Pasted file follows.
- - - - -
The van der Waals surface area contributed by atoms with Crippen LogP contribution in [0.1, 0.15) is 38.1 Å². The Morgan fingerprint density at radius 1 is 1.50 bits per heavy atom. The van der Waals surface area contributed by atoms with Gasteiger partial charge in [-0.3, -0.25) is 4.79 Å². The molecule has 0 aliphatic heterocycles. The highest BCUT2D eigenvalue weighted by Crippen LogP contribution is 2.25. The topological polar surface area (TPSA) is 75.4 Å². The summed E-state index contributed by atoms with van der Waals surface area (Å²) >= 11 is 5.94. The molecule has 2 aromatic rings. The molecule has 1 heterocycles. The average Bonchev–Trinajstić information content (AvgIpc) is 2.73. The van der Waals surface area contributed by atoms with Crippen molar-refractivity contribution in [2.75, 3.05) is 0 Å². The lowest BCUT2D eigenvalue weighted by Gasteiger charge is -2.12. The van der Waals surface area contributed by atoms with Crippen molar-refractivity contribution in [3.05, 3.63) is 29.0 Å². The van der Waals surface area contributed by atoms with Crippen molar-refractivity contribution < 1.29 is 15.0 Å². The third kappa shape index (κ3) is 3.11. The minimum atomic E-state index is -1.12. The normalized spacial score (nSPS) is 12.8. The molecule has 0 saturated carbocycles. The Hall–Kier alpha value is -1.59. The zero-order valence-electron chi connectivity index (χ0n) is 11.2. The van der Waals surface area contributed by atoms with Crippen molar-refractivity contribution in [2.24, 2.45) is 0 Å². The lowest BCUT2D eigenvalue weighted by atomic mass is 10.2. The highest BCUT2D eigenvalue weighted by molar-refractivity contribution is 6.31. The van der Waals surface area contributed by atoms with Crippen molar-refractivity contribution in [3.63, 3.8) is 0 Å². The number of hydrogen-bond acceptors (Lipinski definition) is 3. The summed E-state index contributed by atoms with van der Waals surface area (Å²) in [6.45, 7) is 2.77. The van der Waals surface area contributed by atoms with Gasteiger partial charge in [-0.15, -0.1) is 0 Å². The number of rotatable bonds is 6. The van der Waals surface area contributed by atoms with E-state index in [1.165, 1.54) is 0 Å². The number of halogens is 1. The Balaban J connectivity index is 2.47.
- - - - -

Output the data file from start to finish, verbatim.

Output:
The van der Waals surface area contributed by atoms with Crippen LogP contribution in [0.1, 0.15) is 38.1 Å². The Morgan fingerprint density at radius 1 is 1.50 bits per heavy atom. The van der Waals surface area contributed by atoms with Gasteiger partial charge in [-0.3, -0.25) is 4.79 Å². The molecule has 0 aliphatic heterocycles. The highest BCUT2D eigenvalue weighted by Crippen LogP contribution is 2.25. The topological polar surface area (TPSA) is 75.4 Å². The summed E-state index contributed by atoms with van der Waals surface area (Å²) >= 11 is 5.94. The molecule has 2 aromatic rings. The molecule has 1 heterocycles. The average Bonchev–Trinajstić information content (AvgIpc) is 2.73. The van der Waals surface area contributed by atoms with Crippen molar-refractivity contribution in [2.75, 3.05) is 0 Å². The lowest BCUT2D eigenvalue weighted by Gasteiger charge is -2.12. The van der Waals surface area contributed by atoms with Crippen molar-refractivity contribution in [3.05, 3.63) is 29.0 Å². The van der Waals surface area contributed by atoms with Crippen molar-refractivity contribution < 1.29 is 15.0 Å². The third kappa shape index (κ3) is 3.11. The minimum atomic E-state index is -1.12. The normalized spacial score (nSPS) is 12.8. The molecule has 0 saturated carbocycles. The Hall–Kier alpha value is -1.59. The zero-order valence-electron chi connectivity index (χ0n) is 11.2. The van der Waals surface area contributed by atoms with Crippen molar-refractivity contribution in [2.24, 2.45) is 0 Å². The lowest BCUT2D eigenvalue weighted by atomic mass is 10.2. The highest BCUT2D eigenvalue weighted by molar-refractivity contribution is 6.31. The van der Waals surface area contributed by atoms with Crippen molar-refractivity contribution in [3.63, 3.8) is 0 Å². The number of hydrogen-bond acceptors (Lipinski definition) is 3. The summed E-state index contributed by atoms with van der Waals surface area (Å²) in [6.45, 7) is 2.77. The van der Waals surface area contributed by atoms with Gasteiger partial charge in [-0.15, -0.1) is 0 Å². The number of rotatable bonds is 6. The van der Waals surface area contributed by atoms with E-state index in [1.165, 1.54) is 0 Å². The number of halogens is 1. The Balaban J connectivity index is 2.47.